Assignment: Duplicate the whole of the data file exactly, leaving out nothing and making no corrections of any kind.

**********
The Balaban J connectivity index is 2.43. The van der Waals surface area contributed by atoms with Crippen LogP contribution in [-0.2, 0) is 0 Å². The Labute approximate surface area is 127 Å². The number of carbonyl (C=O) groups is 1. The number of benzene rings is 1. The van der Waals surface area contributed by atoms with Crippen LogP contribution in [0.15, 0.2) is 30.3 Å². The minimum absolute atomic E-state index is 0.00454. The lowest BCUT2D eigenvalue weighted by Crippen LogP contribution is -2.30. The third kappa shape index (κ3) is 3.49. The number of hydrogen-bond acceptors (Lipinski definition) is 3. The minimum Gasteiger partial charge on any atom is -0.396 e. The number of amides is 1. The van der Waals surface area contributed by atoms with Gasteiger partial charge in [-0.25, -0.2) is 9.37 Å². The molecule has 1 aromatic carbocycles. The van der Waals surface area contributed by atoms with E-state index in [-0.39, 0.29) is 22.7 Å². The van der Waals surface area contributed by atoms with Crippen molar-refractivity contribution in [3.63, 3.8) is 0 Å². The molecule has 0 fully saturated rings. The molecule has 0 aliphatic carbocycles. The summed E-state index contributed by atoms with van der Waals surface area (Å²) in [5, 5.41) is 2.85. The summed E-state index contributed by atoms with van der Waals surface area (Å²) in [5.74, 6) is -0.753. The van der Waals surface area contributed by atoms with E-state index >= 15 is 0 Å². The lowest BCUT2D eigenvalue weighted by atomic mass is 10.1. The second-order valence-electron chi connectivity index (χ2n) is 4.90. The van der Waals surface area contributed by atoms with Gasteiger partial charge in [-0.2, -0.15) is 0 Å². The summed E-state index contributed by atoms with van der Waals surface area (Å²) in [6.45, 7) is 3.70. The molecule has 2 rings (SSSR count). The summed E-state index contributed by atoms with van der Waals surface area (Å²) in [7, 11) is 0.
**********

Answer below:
The Balaban J connectivity index is 2.43. The van der Waals surface area contributed by atoms with Crippen LogP contribution in [-0.2, 0) is 0 Å². The Labute approximate surface area is 127 Å². The number of carbonyl (C=O) groups is 1. The number of benzene rings is 1. The van der Waals surface area contributed by atoms with Crippen LogP contribution in [0.15, 0.2) is 30.3 Å². The minimum absolute atomic E-state index is 0.00454. The lowest BCUT2D eigenvalue weighted by Crippen LogP contribution is -2.30. The third kappa shape index (κ3) is 3.49. The number of hydrogen-bond acceptors (Lipinski definition) is 3. The minimum Gasteiger partial charge on any atom is -0.396 e. The number of amides is 1. The van der Waals surface area contributed by atoms with Gasteiger partial charge in [-0.25, -0.2) is 9.37 Å². The molecule has 1 aromatic carbocycles. The van der Waals surface area contributed by atoms with E-state index in [-0.39, 0.29) is 22.7 Å². The van der Waals surface area contributed by atoms with Crippen molar-refractivity contribution in [3.63, 3.8) is 0 Å². The molecule has 0 fully saturated rings. The molecule has 0 aliphatic carbocycles. The summed E-state index contributed by atoms with van der Waals surface area (Å²) in [5, 5.41) is 2.85. The summed E-state index contributed by atoms with van der Waals surface area (Å²) in [5.74, 6) is -0.753. The van der Waals surface area contributed by atoms with E-state index >= 15 is 0 Å². The lowest BCUT2D eigenvalue weighted by atomic mass is 10.1. The second-order valence-electron chi connectivity index (χ2n) is 4.90. The van der Waals surface area contributed by atoms with Gasteiger partial charge in [-0.2, -0.15) is 0 Å². The summed E-state index contributed by atoms with van der Waals surface area (Å²) in [6.45, 7) is 3.70. The molecule has 2 rings (SSSR count). The summed E-state index contributed by atoms with van der Waals surface area (Å²) in [7, 11) is 0.